Saturday, June 30, 2007
Vacation. What can I say? The kids are having a great time- playing with my parents's dog, eating fast food, shopping, rolling in the uber-green grass, going to movies, etc.
We went to the Farmers' Market this morning for sweetcorn and other good stuff. There was someone there selling goatcheese and Mallory got a bit lonely for Aslan, her precious goatling. But mostly she is more than satisfied by the splendors of Bridget, my folks' Wheaten terrier.
Alexa has just dicovered the Beatles. She came up to me, headphones hanging down "I am the eggman'?? What's that all about? " she asked, completely mystified. Alas, I could not tell her.
"What do you think it means?" I cleverly asked.
"That he's weird?"
Friday, June 29, 2007
Our trip here was quite interesting. When we boarded in Burkina, security was good but not over the top. They open bags and wave the wand and on you go. Paris was another matter. They were in full pat-down mode. Not a sort of desultory, symbolic tap about the ribs and ankles, but a top to botttom touchy-feely that was frankly not nice. As I stood in line and watched a nice elderly lady get 'the treatment' I thought: 'The terrorists won. Thanks George. We are all doomed." I guess I knew that already, but this really drove it home.
At least they weren't subjecting the children to it, thank God for small favors.
Anyway, we flew from Ouaga to Niamey and then sat on the runway there for two and a half hours, waiting for lightening storms to abate.
Then on to Paris, where we rode their delightful little shuttle buses around and around and around. We left about an hour late and were worried about our connection in Detroit. There are only a couple of flights per week between Detroit and Lincoln. But the security in Detroit, despite being strict, went really, really quickly. They processed a huge amount of people in a fraction of the time it took in Paris. They were saving time by not feeling people up, which was nice.
But the connection ended up being a non-issue. Thunderstorms kept us on the ground and the flight left late. We easily amused ourselves visiting the airport shops and being amazed by all the stuff. We bought a People magazine (Special Wedding Edition) and Reese's Peanut Butter Cups. God Bless America!
Now here we are, in the Heartland of America. (I wonder which state is the Bileductland of America? They sure keep quiet about it.)
More soon, hopefully with pictures!
Sunday, June 24, 2007
Not like I have a lot of spare time these days, but I somehow recently found myself sitting on the terrace leafing through a collection of old (« classic » as they term it these days. Nothing is just old anymore) Doonesbury cartoons. I vaguely remember reading the strip back in the 1970’s and finally understanding about 30% of the humor by the end of the decade.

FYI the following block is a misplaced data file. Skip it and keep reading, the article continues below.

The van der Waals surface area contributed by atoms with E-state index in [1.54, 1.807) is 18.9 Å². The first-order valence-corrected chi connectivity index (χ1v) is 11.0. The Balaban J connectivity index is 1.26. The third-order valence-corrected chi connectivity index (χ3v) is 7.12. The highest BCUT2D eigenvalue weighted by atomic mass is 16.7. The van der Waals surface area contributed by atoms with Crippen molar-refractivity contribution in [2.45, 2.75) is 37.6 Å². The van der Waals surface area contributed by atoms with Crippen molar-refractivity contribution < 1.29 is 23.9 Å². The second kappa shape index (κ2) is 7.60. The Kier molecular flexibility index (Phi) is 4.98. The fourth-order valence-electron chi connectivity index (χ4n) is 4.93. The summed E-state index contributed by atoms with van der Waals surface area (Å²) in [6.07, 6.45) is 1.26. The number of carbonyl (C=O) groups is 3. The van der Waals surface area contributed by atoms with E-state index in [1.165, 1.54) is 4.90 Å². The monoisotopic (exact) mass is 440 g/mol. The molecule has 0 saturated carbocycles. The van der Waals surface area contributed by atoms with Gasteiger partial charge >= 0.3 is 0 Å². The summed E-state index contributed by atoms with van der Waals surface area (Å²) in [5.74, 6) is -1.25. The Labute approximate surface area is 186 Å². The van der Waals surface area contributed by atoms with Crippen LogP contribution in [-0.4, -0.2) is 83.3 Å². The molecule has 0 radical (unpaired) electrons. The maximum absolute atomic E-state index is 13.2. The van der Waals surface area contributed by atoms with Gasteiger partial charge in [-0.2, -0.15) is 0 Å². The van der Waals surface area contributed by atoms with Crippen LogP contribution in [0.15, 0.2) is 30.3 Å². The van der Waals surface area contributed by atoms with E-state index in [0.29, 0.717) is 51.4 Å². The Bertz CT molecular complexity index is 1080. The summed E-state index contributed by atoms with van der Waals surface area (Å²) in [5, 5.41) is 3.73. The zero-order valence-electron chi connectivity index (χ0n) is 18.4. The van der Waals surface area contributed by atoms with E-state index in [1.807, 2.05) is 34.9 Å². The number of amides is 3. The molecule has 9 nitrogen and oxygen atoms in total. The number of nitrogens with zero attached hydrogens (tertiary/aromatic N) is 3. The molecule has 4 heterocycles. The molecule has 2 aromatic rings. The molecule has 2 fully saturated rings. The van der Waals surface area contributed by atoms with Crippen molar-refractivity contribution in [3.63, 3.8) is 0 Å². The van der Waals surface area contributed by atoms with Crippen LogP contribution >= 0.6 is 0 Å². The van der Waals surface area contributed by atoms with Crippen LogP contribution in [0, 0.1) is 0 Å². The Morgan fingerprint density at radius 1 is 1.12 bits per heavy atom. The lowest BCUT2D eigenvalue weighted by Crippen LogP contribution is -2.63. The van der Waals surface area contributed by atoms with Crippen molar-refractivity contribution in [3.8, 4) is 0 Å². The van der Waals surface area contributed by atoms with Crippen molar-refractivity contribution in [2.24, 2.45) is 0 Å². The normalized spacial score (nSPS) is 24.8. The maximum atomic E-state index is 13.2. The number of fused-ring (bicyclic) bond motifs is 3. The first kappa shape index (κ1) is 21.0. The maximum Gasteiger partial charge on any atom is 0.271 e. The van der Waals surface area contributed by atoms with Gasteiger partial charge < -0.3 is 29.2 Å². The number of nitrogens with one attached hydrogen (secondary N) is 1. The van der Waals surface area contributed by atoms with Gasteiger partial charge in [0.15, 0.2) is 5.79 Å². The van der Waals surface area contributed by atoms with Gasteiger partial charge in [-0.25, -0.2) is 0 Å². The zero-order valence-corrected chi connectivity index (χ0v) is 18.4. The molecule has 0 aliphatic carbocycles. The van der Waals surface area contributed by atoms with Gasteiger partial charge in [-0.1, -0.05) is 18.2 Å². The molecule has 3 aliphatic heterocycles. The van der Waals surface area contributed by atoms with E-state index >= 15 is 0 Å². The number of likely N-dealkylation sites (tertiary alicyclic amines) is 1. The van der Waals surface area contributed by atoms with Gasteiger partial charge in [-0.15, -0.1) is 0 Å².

This time around, it struck a nerve, as you could just replace the word “Vietnam” with Iraq and have a completely 21st century twist on all the black humor.
What also struck me was the house plants. Yeah, Zonker and his talking plants. What a 70’s thing. In the 1960’s, plants grew outside. The yard was their natural habitat and they pretty much stayed there. With the notable exception of Christmas, when you got to kill a tree, drag it indoors to give off that delicious piney fragrance and create a major fire hazard that could turn your joyous holiday home into a tragic inferno. But I digress.
I distinctly remember that until 1970, I grew up in an entirely houseplant-free home. Then, suddenly, everybody was lugging big pots of dirt into their living rooms. You’d have ferns and possibly philodendrons. These were the aspidistra of the era. They'd sit in a place of honor. A wrought iron plant stand was considered nice, but the style benchmark was, of course, the macramé plant hanger. For those of you young enough and lucky enough to have missed that whole macramé thing, think knotted rope and wooden beads. The macramé aspect is logical, of course, as the entire houseplant movement was a complete hippie conspiracy. They were known as very dirt-oriented persons.
I am an adult now and have my very own houseplant-free home. The idea of having containers of dirt sitting around in my clean house is distinctly disturbing. My attitude towards this issue is no doubt somewhat influenced by an incident from the spring of 1978, when my junior high Spanish teacher invited the class over to her home for dinner. I went into the bathroom to wash my hands pre-paella, and was confronted by one million (possibly more, I didn’t count) tiny baby crickets bursting out of the dirt around the “attractive” houseplant sitting on the vanity. Since that night, I have hated both crickets and houseplants. And I’m not all that keen on paella, either.
I don’t know why I wrote all that. I should be packing, for pete’s sake.
I guess it’s been festering. All these years, I have been wondering: What’s the deal with houseplants? The 70’s are over. Throw the damn things out, people. They’re just havens for bacteria and cricket eggs. Ish.